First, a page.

Sea days were quiet and relaxing. I won $100 at the slots in the casino. My wife shopped. We ate and drank. We each had the premium drink packages and found them to be well worth the price. I purchased them a few months in advance when there was an online discount. Every morning there would be cafe lattes from Cafe al Baccio, then there would be another coffee mid-morning, bottled water at some time during the day, another speciality coffee in the afternoon, perhaps with a shot of Bailey's. There would be before dinner drinks, wine during the meal, with cappuccino after the meal and at least two evening drinks at some bar or other. Water would be purchased before bed. We figured that we purchased 10 to 12 drinks (of all sorts) a day. When I did the math, it proved to me that the packages were well worth the money we spent.
At one of the bars was where we had another problem. On other Solstace class ships we have loved the Martini Bar. We thought the bartenders were great, friendly and they really knew their flair bartending craft. Here on the Reflection, no dice. On our last evening, we went to the Martini Bar to get a drink, we sat at the bar for 15 minutes while waiting to be served, not even an acknowledgement. The bartenders were too busy throwing ice at each other or serving other guests. Finally, we left and when downstairs to the Passport Bar when we received very good service. So our sea days were quiet and relaxing, and the port days were anything, but. San Juan was our first port of call. We had been there many years before on our honeymoon, so our objective was to wander around, do a little shopping and eat at the "famous" Barrachina. We did it all. The next day in St. Maarten we basically did the same thing. We had also been there before so we took a taxi to Marrigot, (the weather was beautiful) wandered around there for a while, did a little shopping, ate lunch and then came back to the ship. Our third stop was St. Kitts. We had never been there before. What a beautiful island. While sitting on a bench waiting for the DW to come out of a shop in the port area, I met Christian (Trinney) Rameshwar. He was unlike any other tour operators, he was not in our faces. With a rainbow coloured beard, he seemed to be a very laid back gentleman who was offering a tour of the island. When the DW reappeared I asked her if she wanted to do a tour with Trinney and she agreed. We did not regret it. For nearly three and a half hours, he took us on a tour around the entire island. What a trip. It was informative and fun. We even met the police commissioner of St. Kitts. Trinney seems to know everybody. Our day on St. Kitts was the highlight of the cruise.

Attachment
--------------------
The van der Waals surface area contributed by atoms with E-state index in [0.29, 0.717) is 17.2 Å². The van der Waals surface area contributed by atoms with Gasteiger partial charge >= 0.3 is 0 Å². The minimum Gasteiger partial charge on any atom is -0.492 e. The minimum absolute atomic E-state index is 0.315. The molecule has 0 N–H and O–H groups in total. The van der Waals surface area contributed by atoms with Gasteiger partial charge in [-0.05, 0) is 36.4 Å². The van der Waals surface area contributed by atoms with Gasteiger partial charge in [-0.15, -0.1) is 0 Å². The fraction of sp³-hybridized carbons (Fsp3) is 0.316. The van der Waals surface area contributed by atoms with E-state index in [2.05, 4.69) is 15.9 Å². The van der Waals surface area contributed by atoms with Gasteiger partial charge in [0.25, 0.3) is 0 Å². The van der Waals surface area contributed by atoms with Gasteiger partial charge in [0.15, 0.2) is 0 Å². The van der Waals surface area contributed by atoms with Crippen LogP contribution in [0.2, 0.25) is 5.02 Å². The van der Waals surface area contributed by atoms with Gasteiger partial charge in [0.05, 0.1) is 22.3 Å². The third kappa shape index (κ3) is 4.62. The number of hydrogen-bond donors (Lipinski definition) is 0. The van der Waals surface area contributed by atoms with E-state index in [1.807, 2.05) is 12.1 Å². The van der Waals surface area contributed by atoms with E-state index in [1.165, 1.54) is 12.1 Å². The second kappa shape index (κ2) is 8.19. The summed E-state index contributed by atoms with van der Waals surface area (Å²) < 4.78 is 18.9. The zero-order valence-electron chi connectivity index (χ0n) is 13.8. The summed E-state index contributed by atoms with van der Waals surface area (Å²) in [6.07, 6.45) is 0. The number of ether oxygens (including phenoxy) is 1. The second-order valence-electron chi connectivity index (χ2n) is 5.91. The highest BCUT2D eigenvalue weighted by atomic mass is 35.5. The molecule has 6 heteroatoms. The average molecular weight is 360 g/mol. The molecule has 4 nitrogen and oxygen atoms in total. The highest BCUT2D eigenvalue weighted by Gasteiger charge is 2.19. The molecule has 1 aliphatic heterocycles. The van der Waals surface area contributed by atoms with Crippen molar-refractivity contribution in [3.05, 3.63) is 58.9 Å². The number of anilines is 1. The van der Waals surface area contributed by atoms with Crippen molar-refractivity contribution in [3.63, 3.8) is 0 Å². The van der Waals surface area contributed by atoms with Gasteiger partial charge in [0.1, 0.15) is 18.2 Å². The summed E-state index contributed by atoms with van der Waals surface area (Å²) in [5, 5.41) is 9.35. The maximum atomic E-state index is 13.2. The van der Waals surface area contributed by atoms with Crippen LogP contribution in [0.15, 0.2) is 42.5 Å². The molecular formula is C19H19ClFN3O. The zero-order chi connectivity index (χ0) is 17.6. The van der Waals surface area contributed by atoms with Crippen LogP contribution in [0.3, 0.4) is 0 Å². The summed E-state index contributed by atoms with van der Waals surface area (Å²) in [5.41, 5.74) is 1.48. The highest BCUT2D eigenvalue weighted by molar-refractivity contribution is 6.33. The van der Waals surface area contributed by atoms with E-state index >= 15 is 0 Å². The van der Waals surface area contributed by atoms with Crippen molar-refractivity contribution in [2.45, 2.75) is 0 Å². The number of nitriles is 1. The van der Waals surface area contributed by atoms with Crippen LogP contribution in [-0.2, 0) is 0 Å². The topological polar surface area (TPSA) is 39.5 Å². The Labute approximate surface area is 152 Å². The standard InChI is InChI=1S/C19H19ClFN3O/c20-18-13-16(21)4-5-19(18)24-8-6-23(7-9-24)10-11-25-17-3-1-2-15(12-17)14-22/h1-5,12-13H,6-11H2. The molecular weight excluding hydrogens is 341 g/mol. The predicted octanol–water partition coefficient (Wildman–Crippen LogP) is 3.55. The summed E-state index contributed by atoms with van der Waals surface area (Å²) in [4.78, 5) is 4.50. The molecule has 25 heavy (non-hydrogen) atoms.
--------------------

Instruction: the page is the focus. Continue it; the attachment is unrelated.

The next two days were sea days and we used them to rest and relax. Unfortunately the last day was cool and rainy. But that was still a lot better than the temperature that we left back home in Ottawa, Canada. Disembarkation, while busy, was very organized and it took us only 45 minutes to get off the ship, retrieve our bags and make it through US customs. We then found a shuttle to take us to the Fort Lauderdale airport. Be careful when hiring a shuttle, we were originally told that they would charge us $20 per person but when we arrived at the airport the driver wanted $30 per person. I told him that our quoted price was $20 and that I would not pay a penny more. Be firm if this happens to you. Our flight home was uneventful.
In general, I would rate the Reflection quite high. There are some technical problems with the ship that I would classify as minor and that were corrected immediately. There were also some customer service problems that I would say were caused by lack of training. Once the issues are corrected and training improved, the Reflection will be right up there with the other Solstice class ships and I would not hesitate to take a cruise on her again.